There are various channels through which interest rates influence demand, output, and the price level, yet none is empirically strong, and some work in different directions. Bank lending is primarily pro-cyclical, as a famous quote attributed to Mark Twain explains effectively (“A banker is a fellow who lends you his umbrella when the sun is shining, but wants it back the minute it begins to rain”), and the Global Crisis proved central banks to be powerless in trying to reverse this course. The reality is that the level of interest rates affects the economy mildly and in an ambiguous way. To state that monetary policy is powerful is an unsubstantiated claim.
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  • Working Paper No. 614 | August 2010

    With the global crisis, the policy stance around the world has been shaken by massive government and central bank efforts to prevent the meltdown of markets, banks, and the economy. Fiscal packages, in varied sizes, have been adopted throughout the world after years of proclaimed fiscal containment. This change in policy regime, though dubbed the “Keynesian moment,” is a “short-run fix” that reflects temporary acceptance of fiscal deficits at a time of political emergency, and contrasts with John Maynard Keynes’s long-run policy propositions. More important, it is doomed to be ineffective if the degree of tolerance of fiscal deficits is too low for full employment.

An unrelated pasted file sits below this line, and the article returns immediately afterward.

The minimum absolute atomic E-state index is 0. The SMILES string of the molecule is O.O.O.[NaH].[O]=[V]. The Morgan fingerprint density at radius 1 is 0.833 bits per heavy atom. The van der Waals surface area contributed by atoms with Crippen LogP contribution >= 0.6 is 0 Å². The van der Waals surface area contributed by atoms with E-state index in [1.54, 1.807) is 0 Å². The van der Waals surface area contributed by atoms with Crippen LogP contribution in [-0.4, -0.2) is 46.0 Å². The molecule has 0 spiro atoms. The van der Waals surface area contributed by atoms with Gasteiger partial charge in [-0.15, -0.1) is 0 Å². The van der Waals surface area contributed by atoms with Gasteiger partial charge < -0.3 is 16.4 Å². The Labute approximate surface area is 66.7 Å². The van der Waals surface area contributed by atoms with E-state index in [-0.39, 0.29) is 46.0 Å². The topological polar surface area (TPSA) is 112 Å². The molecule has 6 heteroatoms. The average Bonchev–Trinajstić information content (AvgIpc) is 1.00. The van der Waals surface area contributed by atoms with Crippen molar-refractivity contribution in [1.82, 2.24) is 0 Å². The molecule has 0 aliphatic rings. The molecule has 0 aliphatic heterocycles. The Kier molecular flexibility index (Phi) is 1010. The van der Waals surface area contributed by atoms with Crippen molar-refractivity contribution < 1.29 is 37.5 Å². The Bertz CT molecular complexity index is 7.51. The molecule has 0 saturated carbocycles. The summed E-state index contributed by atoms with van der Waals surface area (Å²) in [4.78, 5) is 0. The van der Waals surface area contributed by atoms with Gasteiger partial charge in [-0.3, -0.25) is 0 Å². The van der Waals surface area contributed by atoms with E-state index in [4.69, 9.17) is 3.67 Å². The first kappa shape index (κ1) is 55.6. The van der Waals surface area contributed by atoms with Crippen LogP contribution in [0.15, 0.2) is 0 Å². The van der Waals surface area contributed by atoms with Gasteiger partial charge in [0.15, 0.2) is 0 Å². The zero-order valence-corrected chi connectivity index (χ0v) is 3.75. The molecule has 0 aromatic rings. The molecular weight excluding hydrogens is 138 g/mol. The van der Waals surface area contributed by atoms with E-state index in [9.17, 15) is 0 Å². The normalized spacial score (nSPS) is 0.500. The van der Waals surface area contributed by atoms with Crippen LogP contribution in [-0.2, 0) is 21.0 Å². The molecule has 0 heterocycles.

Keynes’s view that outside the gold standard fiscal policies face real, not financial, constraints is illustrated by means of a simple flow-of-funds model. This shows that government deficits do not take financial resources from the private sector, and that demand for net financial savings by the private sector can be met by a rising trade surplus at the cost of reduced consumption, or by a rising government deficit financed by the monopoly supply of central bank credit. Fiscal deficits can thus be considered functional to the objective of supplying the private sector with a provision of financial wealth sufficient to restore demand. By contrast, tax hikes and/or spending cuts aimed at reducing the public deficit lower the available savings of the private sector, and, if adopted too soon, will force the adjustment by way of a reduction of demand and standard of living.

    This notion, however, is not applicable to the euro area, where constraints have been deliberately created that limit public deficits and the supply of central bank credit, thus introducing national solvency risks. This is a crucial flaw in the institutional structure of Euroland, where monetary sovereignty has been removed from all existing fiscal authorities. Absent a reassessment of its design, the euro area is facing a deflationary tendency that may further erode the economic welfare of the region.